Coaching clients through overwhelm
Clients may not come to you specifically for coaching around feeling overwhelmed, but it could present itself at any point during a course of coaching sessions. As coaches, it is important to be able to coach your clients through overwhelm and help them move forward successfully in achieving their goals and dreams.
Overwhelm often creeps up when there’s too many demands on someone’s overscheduled and exhaustive workday. Or when they are staring at a huge goal resembling a ‘pipe dream’ to them and its sheer size and complexity overwhelm them, so they dismiss it before they even begin.
Do You Know Why This Happens?
This can be explained by a simple thinking model often referred to as The ABC Model. Created by psychologist and researcher Dr Albert Ellis. He created this model in his attempt to help people understand the meaning of our reactions to adversity.
Let’s look in detail at what the abbreviations stand for:
● A is the Adversity — the event or situation
● B is the Belief – our belief or thoughts about the event
● C is the Consequent emotion and behaviour — the feelings and reactive behaviours that our belief causes
Using feeling overwhelmed by work demands as an example, here’s how a client might experience the ABC model:-
A: They decide to commit to stepping out of their comfort zone and agree to lead a major new project on top of their already busy work and home life schedule as it could lead to a new promotion.
B: Once they have confirmed they will do it, they quickly start to panic, thinking to themselves — Am I ready to do this? Do I have enough experience? How will I fit in this new project around my usual tasks? Will I have the time and energy to still fit in my home commitments? What if I mess up and can’t deliver the new objectives? How will I manage it all?!?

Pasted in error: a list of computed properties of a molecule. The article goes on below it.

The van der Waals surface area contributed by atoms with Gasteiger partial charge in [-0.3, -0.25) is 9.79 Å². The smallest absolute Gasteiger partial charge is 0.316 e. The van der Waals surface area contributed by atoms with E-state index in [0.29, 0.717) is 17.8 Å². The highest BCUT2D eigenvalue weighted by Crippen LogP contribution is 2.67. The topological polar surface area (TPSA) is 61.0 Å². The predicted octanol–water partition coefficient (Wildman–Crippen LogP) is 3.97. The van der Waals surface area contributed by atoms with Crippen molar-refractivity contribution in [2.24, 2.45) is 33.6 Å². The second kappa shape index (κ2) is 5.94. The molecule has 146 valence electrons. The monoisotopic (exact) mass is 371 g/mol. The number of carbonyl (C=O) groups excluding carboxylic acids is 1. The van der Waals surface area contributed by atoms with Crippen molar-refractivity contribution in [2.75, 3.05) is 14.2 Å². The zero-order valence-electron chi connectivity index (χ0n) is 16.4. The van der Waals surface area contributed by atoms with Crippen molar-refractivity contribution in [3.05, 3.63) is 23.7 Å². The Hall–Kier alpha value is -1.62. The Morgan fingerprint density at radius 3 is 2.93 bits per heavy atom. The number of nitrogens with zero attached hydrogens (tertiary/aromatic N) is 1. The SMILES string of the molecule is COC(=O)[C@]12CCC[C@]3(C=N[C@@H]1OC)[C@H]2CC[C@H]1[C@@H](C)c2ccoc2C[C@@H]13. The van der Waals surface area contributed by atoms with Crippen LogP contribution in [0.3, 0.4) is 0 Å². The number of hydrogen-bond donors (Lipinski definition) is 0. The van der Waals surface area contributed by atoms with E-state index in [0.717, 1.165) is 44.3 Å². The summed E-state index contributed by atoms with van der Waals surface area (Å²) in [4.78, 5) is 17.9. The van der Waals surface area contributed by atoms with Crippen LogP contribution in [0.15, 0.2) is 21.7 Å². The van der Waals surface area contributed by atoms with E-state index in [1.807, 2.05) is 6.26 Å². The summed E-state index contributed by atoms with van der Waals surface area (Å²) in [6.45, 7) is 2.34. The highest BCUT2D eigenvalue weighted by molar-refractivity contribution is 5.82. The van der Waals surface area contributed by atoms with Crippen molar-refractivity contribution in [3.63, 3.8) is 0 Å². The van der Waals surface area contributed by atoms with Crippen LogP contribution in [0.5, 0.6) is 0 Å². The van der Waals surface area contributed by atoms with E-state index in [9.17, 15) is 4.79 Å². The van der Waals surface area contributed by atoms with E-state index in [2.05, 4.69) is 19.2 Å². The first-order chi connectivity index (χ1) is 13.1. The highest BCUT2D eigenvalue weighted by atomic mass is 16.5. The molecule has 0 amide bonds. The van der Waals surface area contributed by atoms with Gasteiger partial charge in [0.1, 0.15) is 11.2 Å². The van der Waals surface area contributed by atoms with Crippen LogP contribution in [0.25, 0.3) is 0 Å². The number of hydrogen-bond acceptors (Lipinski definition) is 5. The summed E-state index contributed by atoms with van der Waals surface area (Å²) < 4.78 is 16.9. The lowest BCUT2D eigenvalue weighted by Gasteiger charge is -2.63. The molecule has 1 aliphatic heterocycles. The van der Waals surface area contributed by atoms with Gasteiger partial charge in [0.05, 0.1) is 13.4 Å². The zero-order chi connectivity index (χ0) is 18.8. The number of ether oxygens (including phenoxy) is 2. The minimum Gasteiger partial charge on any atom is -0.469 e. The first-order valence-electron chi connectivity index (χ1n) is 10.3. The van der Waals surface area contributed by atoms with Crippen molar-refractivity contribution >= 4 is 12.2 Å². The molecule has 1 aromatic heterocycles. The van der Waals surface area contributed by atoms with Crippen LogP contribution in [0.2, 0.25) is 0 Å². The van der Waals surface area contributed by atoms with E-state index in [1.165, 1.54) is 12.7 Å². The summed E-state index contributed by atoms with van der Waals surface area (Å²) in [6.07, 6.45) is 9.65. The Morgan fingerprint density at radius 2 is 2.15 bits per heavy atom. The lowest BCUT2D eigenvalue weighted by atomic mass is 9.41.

C: Overwhelmed and distressed, they start thinking to themselves ‘I can’t handle this, I should have never taken this on! What was I thinking?’. They might start to feel consumed by it all, which is then likely to impact their work performance, they might start forgetting to do things or start procrastinating with work and home tasks. All of this may impact their home life and those around them, as well as at work too. They may even give up on the idea and find an excuse to withdraw, missing out on what could be a major opportunity in their career.
As you can see from the above, what often happens is in the ‘belief’ stage ‘reactive behaviour’ kicks in when they automatically jump to negative beliefs and thoughts which can create overpowering feelings of overwhelm.
So, how can we coach our clients through overwhelm?
The simple trick here is to not go with the flow of ‘reactive behaviour’. In the example above, you can see how reactive behaviour does not help the client move forward confidently and effectively. Instead, you can help your coaching clients change their beliefs about an event or situation and feel less overwhelmed using the 3 steps below:-
1. Create A ‘Brain Dump’ List
The aim of the brain dump is to clear their mind by getting all the tasks, day-to-day demands, projects, ideas, to-do lists out of their mind and onto the paper. You can invite them to do this within a session or as pre-work.
2. Organise Their List
Next, they need to organise their tasks from their ‘dump’ list using Eisenhower’s Priority matrix. The priority matrix is a simple tool that helps to identify which activities to prioritise, and which activities to delegate or eliminate by splitting them into four categories:-
- Important & Urgent = Do
- Important & Not-Urgent = Schedule
- Not Important & Urgent = Delegate
- Not Important & Not Urgent = Drop
This helps people make best use of the limited time available to them. Feeling overwhelmed often comes as a result of approaching deadlines or the sheer complexity of the task or goal.
3. Redo Their Schedule
Now they are clear on what tasks are ‘quick’ wins and ‘major’ projects, equally what tasks should be delegated and completely eliminated, so they can plan their new tasks into their current schedule.
Be aware of ‘The Planning Fallacy’ — a phenomenon in which predictions about how much time will be needed to complete a future task display an optimism bias and underestimate the time needed. On the flip side, you need to make sure you don’t over plan, this is known as Parkinson’s Law — “Work expands so as to fill the time available for its completion.”
Having scheduled their workload will ease the overwhelm; even in the cases where it takes them past any imposed deadlines. It will also play a role of a good tool when re-negotiating priorities and deadlines. In the case of your major goal, the scheduled sub tasks will minimise the goal, making it feel more manageable and tangible so the goal will feel more within their reach.
So, you see it, helping your clients to deal with being overwhelmed does not need to be an over complicated or prolonged activity, often taking the above three steps will do the trick to help coach your clients through overwhelm. I use this three-step tool with my coaching clients all the time, as well as with myself!